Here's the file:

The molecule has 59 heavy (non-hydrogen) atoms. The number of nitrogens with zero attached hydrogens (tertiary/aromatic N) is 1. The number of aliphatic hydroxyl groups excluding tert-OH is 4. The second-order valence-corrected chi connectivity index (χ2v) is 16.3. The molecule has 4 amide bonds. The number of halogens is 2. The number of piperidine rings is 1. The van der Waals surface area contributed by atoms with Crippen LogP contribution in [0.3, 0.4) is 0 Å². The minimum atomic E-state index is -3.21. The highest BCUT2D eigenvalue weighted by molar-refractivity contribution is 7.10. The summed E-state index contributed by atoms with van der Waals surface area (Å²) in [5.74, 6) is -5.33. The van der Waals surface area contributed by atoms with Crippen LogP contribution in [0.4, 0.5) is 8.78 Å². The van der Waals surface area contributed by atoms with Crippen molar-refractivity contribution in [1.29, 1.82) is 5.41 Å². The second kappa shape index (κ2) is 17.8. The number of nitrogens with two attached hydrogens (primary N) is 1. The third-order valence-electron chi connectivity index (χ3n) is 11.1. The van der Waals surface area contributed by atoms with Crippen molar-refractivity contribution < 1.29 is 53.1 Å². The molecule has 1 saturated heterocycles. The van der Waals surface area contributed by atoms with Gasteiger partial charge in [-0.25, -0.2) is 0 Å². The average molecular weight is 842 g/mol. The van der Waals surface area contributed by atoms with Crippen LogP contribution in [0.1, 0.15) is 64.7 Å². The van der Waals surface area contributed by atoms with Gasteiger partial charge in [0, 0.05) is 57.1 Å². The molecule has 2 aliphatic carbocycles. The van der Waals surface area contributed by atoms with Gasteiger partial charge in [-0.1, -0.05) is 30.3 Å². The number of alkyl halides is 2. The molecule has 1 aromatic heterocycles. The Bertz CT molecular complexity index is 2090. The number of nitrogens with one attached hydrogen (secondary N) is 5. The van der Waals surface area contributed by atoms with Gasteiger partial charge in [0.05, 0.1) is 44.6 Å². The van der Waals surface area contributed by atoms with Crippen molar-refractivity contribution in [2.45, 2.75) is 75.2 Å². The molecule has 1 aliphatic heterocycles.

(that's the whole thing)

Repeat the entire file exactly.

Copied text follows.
The molecule has 59 heavy (non-hydrogen) atoms. The number of nitrogens with zero attached hydrogens (tertiary/aromatic N) is 1. The number of aliphatic hydroxyl groups excluding tert-OH is 4. The second-order valence-corrected chi connectivity index (χ2v) is 16.3. The molecule has 4 amide bonds. The number of halogens is 2. The number of piperidine rings is 1. The van der Waals surface area contributed by atoms with Crippen LogP contribution in [0.3, 0.4) is 0 Å². The minimum atomic E-state index is -3.21. The highest BCUT2D eigenvalue weighted by molar-refractivity contribution is 7.10. The summed E-state index contributed by atoms with van der Waals surface area (Å²) in [5.74, 6) is -5.33. The van der Waals surface area contributed by atoms with Crippen LogP contribution in [0.4, 0.5) is 8.78 Å². The van der Waals surface area contributed by atoms with Crippen molar-refractivity contribution in [1.29, 1.82) is 5.41 Å². The second kappa shape index (κ2) is 17.8. The number of nitrogens with two attached hydrogens (primary N) is 1. The third-order valence-electron chi connectivity index (χ3n) is 11.1. The van der Waals surface area contributed by atoms with Crippen molar-refractivity contribution < 1.29 is 53.1 Å². The molecule has 1 saturated heterocycles. The van der Waals surface area contributed by atoms with Gasteiger partial charge in [-0.25, -0.2) is 0 Å². The average molecular weight is 842 g/mol. The van der Waals surface area contributed by atoms with Crippen LogP contribution in [0.1, 0.15) is 64.7 Å². The van der Waals surface area contributed by atoms with Gasteiger partial charge in [0, 0.05) is 57.1 Å². The molecule has 2 aliphatic carbocycles. The van der Waals surface area contributed by atoms with Gasteiger partial charge in [-0.1, -0.05) is 30.3 Å². The number of alkyl halides is 2. The molecule has 1 aromatic heterocycles. The Bertz CT molecular complexity index is 2090. The number of nitrogens with one attached hydrogen (secondary N) is 5. The van der Waals surface area contributed by atoms with Gasteiger partial charge in [0.05, 0.1) is 44.6 Å². The van der Waals surface area contributed by atoms with Crippen molar-refractivity contribution in [2.45, 2.75) is 75.2 Å². The molecule has 1 aliphatic heterocycles.